That’s also why discoverability is so scary. Because you can mass-follow every single person on Twitter but that still doesn’t guarantee you work will ever make that connection. And nothing scares authors more, I think, than the notion that their work just may not connect.

All this is why, at the end of the day, ten bucks in a tip jar is nothing compared to a single afternoon spent in cosplay at a convention.

Book sales are the metric, but fandom is the medium.

2017-08-23T09:51:39+10:008th June, 2014|Tags: books, chuck wendig, fandom, pop culture, publishing|

The gorilla.

It is often the mode to chastise what The Big Five Publishers do, and understandably — they are sometimes very good for authors and sometimes not so good for authors. And the reason they can be sometimes not so good for authors is because they do not have a great deal of competition.

That should sound familiar.

Because that’s Amazon.

–Chuck Wendig on why Amazon is not your friend.

2014-05-11T23:19:00+10:0011th May, 2014|Tags: amazon, chuck wendig, publishing, self-publishing|

Self-publishing drinking game.

(Based in part on this blog post, with additions by yours truly.)

You will need:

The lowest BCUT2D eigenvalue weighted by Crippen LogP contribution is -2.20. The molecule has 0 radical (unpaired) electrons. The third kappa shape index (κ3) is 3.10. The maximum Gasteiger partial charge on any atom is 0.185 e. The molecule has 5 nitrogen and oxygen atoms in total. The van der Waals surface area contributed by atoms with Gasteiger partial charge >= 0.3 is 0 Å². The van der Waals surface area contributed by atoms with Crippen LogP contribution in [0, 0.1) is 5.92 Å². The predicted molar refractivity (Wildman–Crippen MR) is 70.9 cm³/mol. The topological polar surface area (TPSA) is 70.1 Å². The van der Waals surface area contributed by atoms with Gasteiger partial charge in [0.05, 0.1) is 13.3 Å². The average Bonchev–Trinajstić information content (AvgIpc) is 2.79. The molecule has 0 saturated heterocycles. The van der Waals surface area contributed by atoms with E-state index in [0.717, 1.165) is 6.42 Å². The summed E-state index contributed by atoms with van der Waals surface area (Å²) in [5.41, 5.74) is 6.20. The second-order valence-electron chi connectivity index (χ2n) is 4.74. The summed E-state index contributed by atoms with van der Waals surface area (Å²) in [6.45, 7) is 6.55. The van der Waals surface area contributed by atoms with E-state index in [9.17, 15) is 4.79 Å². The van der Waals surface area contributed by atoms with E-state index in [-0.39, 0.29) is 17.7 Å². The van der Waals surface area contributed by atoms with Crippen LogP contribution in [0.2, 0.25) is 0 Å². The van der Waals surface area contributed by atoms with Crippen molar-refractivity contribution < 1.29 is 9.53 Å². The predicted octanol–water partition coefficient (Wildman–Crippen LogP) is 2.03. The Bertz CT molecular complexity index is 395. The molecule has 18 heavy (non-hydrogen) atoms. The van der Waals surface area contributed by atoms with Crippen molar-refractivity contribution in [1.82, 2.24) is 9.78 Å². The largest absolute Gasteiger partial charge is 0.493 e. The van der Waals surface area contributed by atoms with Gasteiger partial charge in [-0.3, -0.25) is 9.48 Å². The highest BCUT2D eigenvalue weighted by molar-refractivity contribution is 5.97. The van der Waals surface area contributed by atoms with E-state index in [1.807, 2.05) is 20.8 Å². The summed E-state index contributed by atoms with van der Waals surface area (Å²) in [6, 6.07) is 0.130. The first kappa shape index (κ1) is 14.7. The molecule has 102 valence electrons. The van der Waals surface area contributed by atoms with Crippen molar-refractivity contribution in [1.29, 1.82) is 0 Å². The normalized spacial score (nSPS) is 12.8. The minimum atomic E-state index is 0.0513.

1. 1x article, blog post, comment, or forum thread about self-publishing
  2. much alcohol, very booze

Take a drink:

  • Any time the words “choice”, “freedom”, “control”, or “revolution” are used.
  • At any comparison of royalty rates, either with numbers (“70%!”) or folksy, Pa Kent-sounding platitudes.
    • Take two shots if the maths is wrong.
  • Any time self-publishing is called a hobby.
    • Take two if this occurs anywhere near anything talking about money/profit/royalties/etc.
  • “Readers are our gatekeepers!”
  • “Legacy publishing”.
  • “Hugh Howey”.

Drain the glass:

  • “You should’ve self-published your book!”
  • “Traditional publishing is like winning the lottery!”
  • Unironic comparison of traditional publishing to a cartel, et cetera, in the same post as anything lauding Amazon.

Drink everything in sight:

  • Anytime anyone compares traditional publishing to sexual assault, intimate partner violence, prostitution, or similar.

… What am I missing?

2014-04-21T17:15:27+10:0021st April, 2014|Tags: chuck wendig, publishing, self-publishing|

Baboon Fart Story.